This short PowerCLI script will change the vSphere Distributed Switch default port group configuration to enable MAC learning policy. This means every port group on such switch inherits this configuration and will have MAC learning enabled unless specifically disabled.
For more information why would you need that read William’s Lam blog.
$vds = get-vdswitch 'DSwitch1' $spec = New-Object VMware.Vim.VMwareDVSConfigSpec $spec.DefaultPortConfig = New-Object VMware.Vim.VMwareDVSPortSetting $spec.DefaultPortConfig.MacManagementPolicy = New-Object VMware.Vim.DVSMacManagementPolicy $spec.DefaultPortConfig.MacManagementPolicy.MacLearningPolicy = New-Object VMware.Vim.DVSMacLearningPolicy $spec.DefaultPortConfig.MacManagementPolicy.MacLearningPolicy.Enabled = $True $spec.DefaultPortConfig.MacManagementPolicy.MacLearningPolicy.AllowUnicastFlooding = $True $spec.DefaultPortConfig.MacManagementPolicy.MacLearningPolicy.Limit = 4000 $spec.DefaultPortConfig.MacManagementPolicy.MacLearningPolicy.LimitPolicy = "DROP" $spec.ConfigVersion = $vds.ExtensionData.Config.ConfigVersion $vds.ExtensionData.ReconfigureDvs_Task($spec)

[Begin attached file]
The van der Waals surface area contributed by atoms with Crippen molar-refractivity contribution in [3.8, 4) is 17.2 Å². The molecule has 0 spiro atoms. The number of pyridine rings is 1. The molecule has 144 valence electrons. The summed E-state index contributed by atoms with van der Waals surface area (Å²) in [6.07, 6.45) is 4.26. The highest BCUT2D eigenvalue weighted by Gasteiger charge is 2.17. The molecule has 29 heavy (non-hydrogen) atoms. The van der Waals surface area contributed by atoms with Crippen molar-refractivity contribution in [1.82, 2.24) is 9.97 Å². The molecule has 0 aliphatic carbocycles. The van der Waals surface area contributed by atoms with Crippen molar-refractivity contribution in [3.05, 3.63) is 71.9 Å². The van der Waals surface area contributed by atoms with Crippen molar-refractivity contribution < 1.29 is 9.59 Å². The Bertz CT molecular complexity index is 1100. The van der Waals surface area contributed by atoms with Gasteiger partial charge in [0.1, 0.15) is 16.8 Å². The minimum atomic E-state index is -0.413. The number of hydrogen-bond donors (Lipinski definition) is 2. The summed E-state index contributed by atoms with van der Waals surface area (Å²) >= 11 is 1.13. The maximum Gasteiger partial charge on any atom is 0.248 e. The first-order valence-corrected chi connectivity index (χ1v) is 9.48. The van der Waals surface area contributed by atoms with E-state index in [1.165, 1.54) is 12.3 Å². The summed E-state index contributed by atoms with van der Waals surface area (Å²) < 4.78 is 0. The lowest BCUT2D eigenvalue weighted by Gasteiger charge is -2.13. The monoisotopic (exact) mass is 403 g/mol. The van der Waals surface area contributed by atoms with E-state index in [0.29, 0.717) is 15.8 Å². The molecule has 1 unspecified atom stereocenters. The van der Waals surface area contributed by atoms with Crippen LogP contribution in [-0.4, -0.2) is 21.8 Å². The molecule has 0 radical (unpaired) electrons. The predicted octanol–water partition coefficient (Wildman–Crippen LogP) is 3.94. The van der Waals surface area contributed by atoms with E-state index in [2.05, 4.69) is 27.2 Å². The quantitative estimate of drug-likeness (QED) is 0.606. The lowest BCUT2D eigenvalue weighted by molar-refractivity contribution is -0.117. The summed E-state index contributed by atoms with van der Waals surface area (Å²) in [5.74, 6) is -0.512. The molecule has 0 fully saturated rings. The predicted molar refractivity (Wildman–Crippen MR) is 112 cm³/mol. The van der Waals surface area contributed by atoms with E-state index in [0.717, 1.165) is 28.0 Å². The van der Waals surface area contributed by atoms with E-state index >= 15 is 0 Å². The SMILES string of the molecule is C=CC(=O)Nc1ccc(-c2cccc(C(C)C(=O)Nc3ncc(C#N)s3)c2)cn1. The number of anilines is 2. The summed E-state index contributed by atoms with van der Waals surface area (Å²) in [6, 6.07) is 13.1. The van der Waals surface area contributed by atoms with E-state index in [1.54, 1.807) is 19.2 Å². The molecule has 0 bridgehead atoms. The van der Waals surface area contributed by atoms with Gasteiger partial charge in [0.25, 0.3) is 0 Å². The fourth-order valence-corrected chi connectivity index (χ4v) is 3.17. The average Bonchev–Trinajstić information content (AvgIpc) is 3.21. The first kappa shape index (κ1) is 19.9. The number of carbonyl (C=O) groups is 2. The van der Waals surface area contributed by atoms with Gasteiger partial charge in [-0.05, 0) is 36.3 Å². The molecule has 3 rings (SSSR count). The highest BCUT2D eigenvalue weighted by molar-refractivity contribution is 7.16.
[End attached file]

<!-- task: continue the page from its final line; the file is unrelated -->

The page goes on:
In case you are using this approach for nested vSphere lab instead of the old promiscuous mode, make sure the vmk0 vmkernel port has a different MAC address than the MAC address of the vmnic of the nested ESXi host. This is because when the vmk0 is migrated to a different ESXi host uplink the vDS will not learn the MAC address on the new switch port as it conflicts with the assigned MAC on the first uplink port (same MAC cannot be learnt on two ports).
The vmkernel port MAC can be easily changed by editing /etc/vmware/esx.conf file.
Forged transmits might be needed to be set as well. Therefore this line needs to be added to the script.
$spec.DefaultPortConfig.MacManagementPolicy.ForgedTransmits = $True